Head has a full line of Speed series frames this year, just as in 2012. The Graphene Speed S replaces the YouTek Speed Elite for 2013, promising to build upon and improve that model’s reputation for feel and easy swinging power.
By using Graphene to make a lighter racquet shaft, Head has been able to take the leftover weight and place it in the head and handle areas of the frame. This has enabled racquet weights to stay pretty much the same, but swingweight has increased noticeably. So, by leaving weight in the racquet, Head has increased power, but maintained, and even increased, other performance characteristics, offering players a more powerful and efficient racquet with greater stability.
The extra weight in the racquet head leads to increased ability of the racquet tip to accelerate and “plow through” the ball from the baseline, allowing you not only more power, but also the ability to fight off your opponent’s strongest shots. Extra weighting in the handle helps keep the racquet from recoiling, or kicking back, in your hand at net, allowing better control and less stress on the arm.
Another interesting twist to Head’s Graphene series is the drilling of the string holes. At the top, all of the “main” main strings (the first 6) are drilled at an angle coming straight down the head, instead of at an angle, reminiscent of Babolat’s Woofer system (where they differ from the Woofer design is that the center mains at the throat are not drilled this way). The more direct alignment of the center main strings should make for less friction from string movement and more direct power transference on all shots.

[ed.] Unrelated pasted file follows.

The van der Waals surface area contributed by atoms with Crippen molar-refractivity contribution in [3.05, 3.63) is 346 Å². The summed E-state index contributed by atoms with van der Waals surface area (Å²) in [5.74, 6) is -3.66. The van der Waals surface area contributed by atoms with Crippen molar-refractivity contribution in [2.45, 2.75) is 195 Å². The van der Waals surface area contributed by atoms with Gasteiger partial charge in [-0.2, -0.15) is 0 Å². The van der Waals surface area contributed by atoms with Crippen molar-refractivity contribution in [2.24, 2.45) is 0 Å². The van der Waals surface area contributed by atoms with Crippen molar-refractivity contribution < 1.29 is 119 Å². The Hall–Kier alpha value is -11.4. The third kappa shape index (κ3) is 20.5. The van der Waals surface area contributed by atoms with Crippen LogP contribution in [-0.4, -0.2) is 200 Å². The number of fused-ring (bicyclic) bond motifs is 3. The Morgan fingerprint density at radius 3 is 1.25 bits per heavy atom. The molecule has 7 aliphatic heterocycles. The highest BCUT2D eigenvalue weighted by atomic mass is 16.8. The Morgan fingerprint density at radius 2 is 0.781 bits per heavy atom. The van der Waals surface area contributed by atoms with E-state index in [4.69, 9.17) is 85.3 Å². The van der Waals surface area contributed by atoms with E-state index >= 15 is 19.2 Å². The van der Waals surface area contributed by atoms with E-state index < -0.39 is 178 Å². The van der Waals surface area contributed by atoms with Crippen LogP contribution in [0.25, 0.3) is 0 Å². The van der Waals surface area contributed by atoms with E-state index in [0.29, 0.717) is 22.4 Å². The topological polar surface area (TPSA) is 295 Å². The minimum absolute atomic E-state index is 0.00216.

Even though Head labels the Speed S as part of their “Tour Series” of frames, testing should show if less able players can benefit from it.
From the Baseline
The slight head weighting of the Speed S stabilizes the frame nicely, and its twistweight is in a good range to help stop frame twisting of off-center hits. While there is noticeable frame flex on shots hit near the top of the head (as would be expected with a narrow-beamed frame), the higher flex of the Speed S makes it bearable. Since this is the area where most topspin shots are hit, it’s nice to know the Speed S will allow more controlled power on shots hit there.
At Net and Serving
Amazingly, the head weighting doesn’t feel so bad when swinging the Speed S up on serves and overheads: once again, the Graphene technology is at work here, counterbalancing the head weight with extra mass in the handle, and letting the Speed S pack a punch on serves and smashes. The superb string pattern provides noticeable spin on slice and kick serves and, if you ever decide to try the “slice smash” from the baseline a la Federer, you can hook the ball in quite nicely.
The bumper guard is solid and has a nice depth to the string groove, which should provide good string protection from aggressive net play. The paint job is quite “active”, using black and white primary colors blended nicely with orange trim. The butt cap is classic Head, meaning it flares out quite nicely, and the bottom of it is wide enough that you can hold it low on big serves without worry of it flying out of your hand.